When “Brian’s Song” made its debut as an ABC Movie of the Week in 1971, this tear-jerker about a professional football player who died of cancer became a surprisingly popular hit.
Fifty years later, it has sunk into obscurity, along with “Brian Piccolo: A Short Season,” a book written by Jeannie Morris, a journalist and wife of Johnny Morris, one of Piccolo’s teammates.
But I think it is worth remembering these dual versions of Piccolo’s cancer. “Brian’s Song” painted a gauzy, almost sanitized version of his illness and death — the kind of storytelling we see less often today. Morris’s book was far more frank, a harbinger of greater openness about cancer to come over the succeeding decades.
Despite being 50 years old, both the movie and book raise issues that are highly relevant for people diagnosed with cancer today and their families.
Piccolo was a running back with the Chicago Bears. In the fall of 1969, he developed a severe cough and shortness of breath. To everyone’s surprise, doctors found a grapefruit-sized tumor in his mediastinum, an area of the chest behind the sternum. The ultimate diagnosis was embryonal cell carcinoma, a rare type of testicular cancer.
Piccolo underwent treatment at New York’s Memorial Sloan-Kettering Cancer Center where, in November 1969, surgeons removed the tumor and part of his lung, where the cancer had also spread. Because his doctors also found a nearby lymph node that was positive for cancer, Piccolo also underwent chemotherapy.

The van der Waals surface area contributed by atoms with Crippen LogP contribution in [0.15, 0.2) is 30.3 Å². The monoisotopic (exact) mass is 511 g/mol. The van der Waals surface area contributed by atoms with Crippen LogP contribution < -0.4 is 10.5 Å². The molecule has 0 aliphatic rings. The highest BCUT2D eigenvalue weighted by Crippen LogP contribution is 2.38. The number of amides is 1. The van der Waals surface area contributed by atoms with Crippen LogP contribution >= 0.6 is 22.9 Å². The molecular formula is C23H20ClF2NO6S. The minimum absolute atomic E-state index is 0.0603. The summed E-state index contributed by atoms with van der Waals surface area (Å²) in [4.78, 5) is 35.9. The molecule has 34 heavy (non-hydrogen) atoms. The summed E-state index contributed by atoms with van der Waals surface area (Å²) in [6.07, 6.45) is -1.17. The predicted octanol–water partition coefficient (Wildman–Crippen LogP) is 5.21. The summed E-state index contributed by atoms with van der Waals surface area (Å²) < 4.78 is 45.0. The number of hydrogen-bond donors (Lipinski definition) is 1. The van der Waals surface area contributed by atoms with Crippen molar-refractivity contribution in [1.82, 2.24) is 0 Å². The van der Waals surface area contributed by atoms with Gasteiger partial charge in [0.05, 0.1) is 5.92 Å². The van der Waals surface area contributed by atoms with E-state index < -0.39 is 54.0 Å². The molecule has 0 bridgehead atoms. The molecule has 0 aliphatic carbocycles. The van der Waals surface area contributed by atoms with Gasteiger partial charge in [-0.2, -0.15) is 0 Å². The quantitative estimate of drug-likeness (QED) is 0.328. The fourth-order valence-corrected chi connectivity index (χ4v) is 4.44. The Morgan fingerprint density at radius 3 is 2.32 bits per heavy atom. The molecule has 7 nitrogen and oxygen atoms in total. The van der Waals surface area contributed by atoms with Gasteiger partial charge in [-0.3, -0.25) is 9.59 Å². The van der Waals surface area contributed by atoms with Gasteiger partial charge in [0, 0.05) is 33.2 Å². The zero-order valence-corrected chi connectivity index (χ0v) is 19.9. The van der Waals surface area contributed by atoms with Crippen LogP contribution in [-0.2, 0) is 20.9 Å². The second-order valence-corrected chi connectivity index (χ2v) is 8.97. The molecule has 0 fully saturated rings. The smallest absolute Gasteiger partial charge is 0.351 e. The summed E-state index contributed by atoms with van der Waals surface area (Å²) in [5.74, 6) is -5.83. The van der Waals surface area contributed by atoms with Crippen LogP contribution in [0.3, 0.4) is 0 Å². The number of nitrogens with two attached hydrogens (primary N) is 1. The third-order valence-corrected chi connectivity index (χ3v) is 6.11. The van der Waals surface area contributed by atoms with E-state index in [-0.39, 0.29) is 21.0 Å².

Piccolo’s surgeon, who had been a college football player, was a Bears fan and bonded strongly with his patient. He declared the operation a success. Piccolo told friends he had “been blessed and was cured of cancer.”
Unfortunately, that was wishful thinking. Four months later, the cancer had recurred in Piccolo’s chest wall. When more chemotherapy did not help, his surgeons performed a radical mastectomy, a highly disfiguring operation normally used to treat for breast cancer. Two weeks later, doctors took out the rest of Piccolo’s diseased lung, but during the operation found more cancer they could not remove. Next came cobalt treatment, a type of radiotherapy, which Piccolo completed in May. But nothing helped. He died at age 26 in June 1970.
“Brian’s Song” emerged from an autobiography, “I Am Third,” by Piccolo’s teammate and star running back Gale Sayers, which was published soon after Piccolo died and contained a chapter on his relationship with Piccolo. Sayers, who was Black, and Piccolo, who was white, were the first interracial roommates on the Bears. The terse Sayers grew to love the loquacious Piccolo, and Sayers was deeply saddened when his teammate became ill.
“Brian’s Song,” which aired November 30, 1971, was an instant hit, becoming the fourth most-watched made for television movie at the time. The fact that two future Hollywood stars, James Caan and Billie Dee Williams, played Piccolo and Sayers, respectively, helped, as did Michel Legrand’s affecting score. But the tragic story of a young athlete dying of cancer, in an era when discussing cancer openly was still often taboo, moved audiences. The film had the reputation of being the one film at which men were “allowed to cry.”